• application/x-msgpack: MessagePack, the efficient binary serialization format that is similar to JSON, but faster and smaller;
  • application/x-www-form-urlencoded: Form-encoded.

Specific request and response data types are documented in the context of each API or route.

A response status code of 20X (200, 201 or 204) indicates success. A successful result will typically provide a response body but certain operations (such as DELETE) may respond with a 204 response and no response body.

All other standard HTTP statusCodes signify an error. Errors from all APIs are returned as an object of the form:

  error: {
    code: <ably error code>,
    message: <string>,
    statusCode: <http status code>

Additionally, when you may not have access to the response body due to limitations of your HTTP client, we include the following custom Ably headers to work around that problem:

X-Ably-ErrorCode: <ably error code, equivalent to error.code>
X-Ably-ErrorMessage: <string, equivalent to error.message>

The properties of an Ably error are:

A specific reason code as defined in the public errors definition, where one is known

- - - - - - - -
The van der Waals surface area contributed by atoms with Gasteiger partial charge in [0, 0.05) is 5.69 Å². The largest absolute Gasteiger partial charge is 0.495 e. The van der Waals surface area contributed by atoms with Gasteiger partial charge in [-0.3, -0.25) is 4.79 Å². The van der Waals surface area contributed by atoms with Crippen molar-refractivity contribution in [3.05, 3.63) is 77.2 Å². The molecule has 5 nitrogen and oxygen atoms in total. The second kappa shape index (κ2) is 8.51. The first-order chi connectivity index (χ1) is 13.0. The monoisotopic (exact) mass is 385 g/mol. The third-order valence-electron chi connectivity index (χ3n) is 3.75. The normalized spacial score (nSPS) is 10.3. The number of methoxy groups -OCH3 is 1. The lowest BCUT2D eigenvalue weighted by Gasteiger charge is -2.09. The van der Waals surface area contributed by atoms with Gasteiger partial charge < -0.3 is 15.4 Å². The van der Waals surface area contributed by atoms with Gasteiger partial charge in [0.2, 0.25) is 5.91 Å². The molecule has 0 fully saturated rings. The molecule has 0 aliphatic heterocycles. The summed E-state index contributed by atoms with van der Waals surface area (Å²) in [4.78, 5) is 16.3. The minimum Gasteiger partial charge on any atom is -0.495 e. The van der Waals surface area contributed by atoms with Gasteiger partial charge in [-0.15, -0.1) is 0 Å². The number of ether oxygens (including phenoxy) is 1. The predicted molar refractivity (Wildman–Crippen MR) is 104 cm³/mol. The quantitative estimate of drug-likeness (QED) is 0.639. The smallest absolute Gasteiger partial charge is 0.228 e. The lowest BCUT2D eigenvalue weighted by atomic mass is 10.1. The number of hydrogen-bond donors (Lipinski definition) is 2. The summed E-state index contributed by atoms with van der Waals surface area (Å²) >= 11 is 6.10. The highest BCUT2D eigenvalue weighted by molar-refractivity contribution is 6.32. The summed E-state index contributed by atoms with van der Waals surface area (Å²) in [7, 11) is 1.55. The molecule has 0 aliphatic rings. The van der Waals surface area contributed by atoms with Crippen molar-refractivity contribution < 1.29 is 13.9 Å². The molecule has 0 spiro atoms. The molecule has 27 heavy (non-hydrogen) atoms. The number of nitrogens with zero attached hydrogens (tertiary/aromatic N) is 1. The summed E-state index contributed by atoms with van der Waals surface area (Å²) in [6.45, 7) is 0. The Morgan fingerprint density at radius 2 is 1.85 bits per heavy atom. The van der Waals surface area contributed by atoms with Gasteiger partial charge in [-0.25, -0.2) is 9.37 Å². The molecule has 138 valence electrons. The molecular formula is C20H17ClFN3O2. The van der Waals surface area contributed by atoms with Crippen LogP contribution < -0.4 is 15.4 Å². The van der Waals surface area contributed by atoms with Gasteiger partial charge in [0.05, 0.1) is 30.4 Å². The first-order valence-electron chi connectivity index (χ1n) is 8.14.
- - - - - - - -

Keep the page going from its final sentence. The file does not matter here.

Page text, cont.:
Where a code is not available, the statusCode provides a generic indication of the nature of the failure and maps to standard HTTP statusCodes
The message string is an English language string that aims to provide useful information to the developer. It is not necessarily intended to be an informative string for the end user

Wherever possible, success response bodies contain links, in HATEOS style, to other resources relevant to the response; where these are present these are included as href attributes on the applicable part of the response object.

GET, PUT, POST and DELETE are available in all contexts where they make sense. GET is always idempotent.


By default, all requests receive the latest version of the API, which is currently 1.1.

When we make backwards-incompatible API changes to the API, we release new versions. Therefore, we encourage you to explicitly request the version you are interfacing with in all requests using one of the following mechanisms:

1. Include the X-Ably-Version header. Example:

curl \
 -H "X-Ably-Version: 1.2"

2. Include the version query string param v. Example:



REST APIs whose responses may have unbounded size have paginated responses; that is, if a full response to the query could exceed a limit (a default or a limit given as a parameter to the call) the first response contains a subset of the results, and further “pages” of the result are available on subsequent requests. Each response (the initial response and responses to each subsequent request) is accompanied by one or more relative links relating to the current query.